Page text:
For Immediate Release
September 8, 2009
Illinois State Board of Education Urges Families to Start School Year with Good Study Habits
Studies show family participation and support increases chance of academic success
SPRINGFIELD – The Illinois State Board of Education is encouraging parents to become involved in their children’s learning and to start the school year by establishing consistent home study habits. Studies have routinely linked parental involvement with higher student grades and test scores, more positive student attitudes and behaviors, and improved school environments.
"The start of the school year is the best time to establish new habits for both students and their families who play a vital role in their children’s academic success," said State Superintendent of Education Christopher A. Koch. "Parents are their child’s first teacher. Family involvement strengthens student learning and improves academic achievement. Children with active family support are more likely to continue their education beyond high school and learn the social and behavioral skills that will help them throughout life."
Studies show that when parents are involved students have higher grades, test scores and graduation rates. They also enjoy better school attendance, increased motivation and self esteem. Family participation in education was twice as predictive of a student’s academic success as family socioeconomic status.
Some practical study tips and family involvement ideas include:
- Establish a quiet and clutter-free study area with bright lighting and school supplies nearby. Encourage children to sit down for homework at the same time each day.
- Review your child’s homework and make sure he or she understands the assignments.
- Start the year off by reading letters or flyers received from your child’s school and make time to attend "Back to School" events or review school information available on the school’s Web site.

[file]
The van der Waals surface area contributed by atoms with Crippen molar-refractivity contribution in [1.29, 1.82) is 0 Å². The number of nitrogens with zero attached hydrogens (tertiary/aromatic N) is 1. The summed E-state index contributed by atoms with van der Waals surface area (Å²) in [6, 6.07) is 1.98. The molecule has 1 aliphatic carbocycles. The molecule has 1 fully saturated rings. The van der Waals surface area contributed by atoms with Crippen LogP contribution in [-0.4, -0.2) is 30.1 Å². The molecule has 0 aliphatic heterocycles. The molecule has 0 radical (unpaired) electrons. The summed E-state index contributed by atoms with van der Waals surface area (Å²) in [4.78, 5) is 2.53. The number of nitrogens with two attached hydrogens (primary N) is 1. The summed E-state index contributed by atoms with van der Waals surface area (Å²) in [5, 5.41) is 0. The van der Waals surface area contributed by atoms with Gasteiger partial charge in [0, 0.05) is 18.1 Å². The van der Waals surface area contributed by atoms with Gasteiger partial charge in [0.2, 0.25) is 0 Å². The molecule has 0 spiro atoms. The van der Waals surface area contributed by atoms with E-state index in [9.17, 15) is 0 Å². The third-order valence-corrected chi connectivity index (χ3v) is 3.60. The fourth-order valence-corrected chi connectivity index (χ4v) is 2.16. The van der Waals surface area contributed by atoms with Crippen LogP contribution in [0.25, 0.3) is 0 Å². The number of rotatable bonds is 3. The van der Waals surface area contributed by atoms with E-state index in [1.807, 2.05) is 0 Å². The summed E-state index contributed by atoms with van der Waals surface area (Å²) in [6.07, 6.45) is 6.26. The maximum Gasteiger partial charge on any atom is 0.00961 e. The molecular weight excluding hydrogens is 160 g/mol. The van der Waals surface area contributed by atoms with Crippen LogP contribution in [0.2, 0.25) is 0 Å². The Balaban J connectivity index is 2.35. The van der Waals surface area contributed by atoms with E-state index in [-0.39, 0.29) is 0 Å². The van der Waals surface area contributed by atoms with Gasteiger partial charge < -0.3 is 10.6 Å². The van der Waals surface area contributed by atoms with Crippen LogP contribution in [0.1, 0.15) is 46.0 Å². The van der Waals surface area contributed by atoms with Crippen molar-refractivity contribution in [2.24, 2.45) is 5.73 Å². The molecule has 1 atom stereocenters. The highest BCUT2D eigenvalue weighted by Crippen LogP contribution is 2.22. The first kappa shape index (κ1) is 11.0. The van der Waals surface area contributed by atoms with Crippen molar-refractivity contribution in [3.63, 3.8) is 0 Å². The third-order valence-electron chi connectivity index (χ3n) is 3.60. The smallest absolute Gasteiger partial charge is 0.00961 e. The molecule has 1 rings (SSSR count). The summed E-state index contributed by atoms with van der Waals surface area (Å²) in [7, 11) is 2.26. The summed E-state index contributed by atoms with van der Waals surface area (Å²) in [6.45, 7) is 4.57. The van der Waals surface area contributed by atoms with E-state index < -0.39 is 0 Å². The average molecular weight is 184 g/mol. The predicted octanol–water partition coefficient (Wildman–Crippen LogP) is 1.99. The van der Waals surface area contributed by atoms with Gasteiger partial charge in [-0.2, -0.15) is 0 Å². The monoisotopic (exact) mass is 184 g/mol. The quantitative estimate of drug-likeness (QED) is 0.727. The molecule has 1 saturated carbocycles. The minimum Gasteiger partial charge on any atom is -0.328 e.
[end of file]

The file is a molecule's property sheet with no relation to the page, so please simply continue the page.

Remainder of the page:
- Introduce yourself to your child’s teacher either by writing a note, sending an e-mail, making a phone call or attending a school event in order to learn how you may work together to help your child find success this school year.
- Ask your child’s teacher, principal or the parent coordinator at your child’s school how you can participate in the classroom or volunteer in the school. Join available parent-teacher organizations or clubs, school committees or extracurricular activity booster clubs.
- Encourage children to develop organizational habits such as filling in assignment books or calendars to keep up with school work and manage their time.
- Call your school’s office and ask if the school uses an online parent tool that allows you the ability to see your child’s assignments, grades and attendance information from any Internet-connected computer. Many schools have these tools available to help busy parents keep current on information at any time.
- Ask your child to teach you one new thing he or she learned in school each day.
- Set aside time for your child to read something for fun every day. When the reading time is over, ask your child to briefly tell you what he or she read.
- Contact your child’s teacher after the first two weeks of school to make certain your student has gotten off to a positive start.
One resource for Illinois residents is the Lincoln-based Academic Development Institute, a non-profit organization founded in 1984 to assist families, schools and communities with children’s academic and personal development. The ADI aims to help all children become self-directed learners, avid readers and responsible citizens.
"Schools do a great job of teaching knowledge and skills, but children’s attitudes toward school and their habits of studying, reading, and learning are largely built at home," said Sam Redding, executive director of the Academic Development Institute. "That is why strong school communities take care to support parents in their critical role, and parents take time to nurture their children’s attitudes and habits for learning."
Parent information and resources from the ADI and the Illinois State Board of Education can be found at http://www.illinoisparents.org/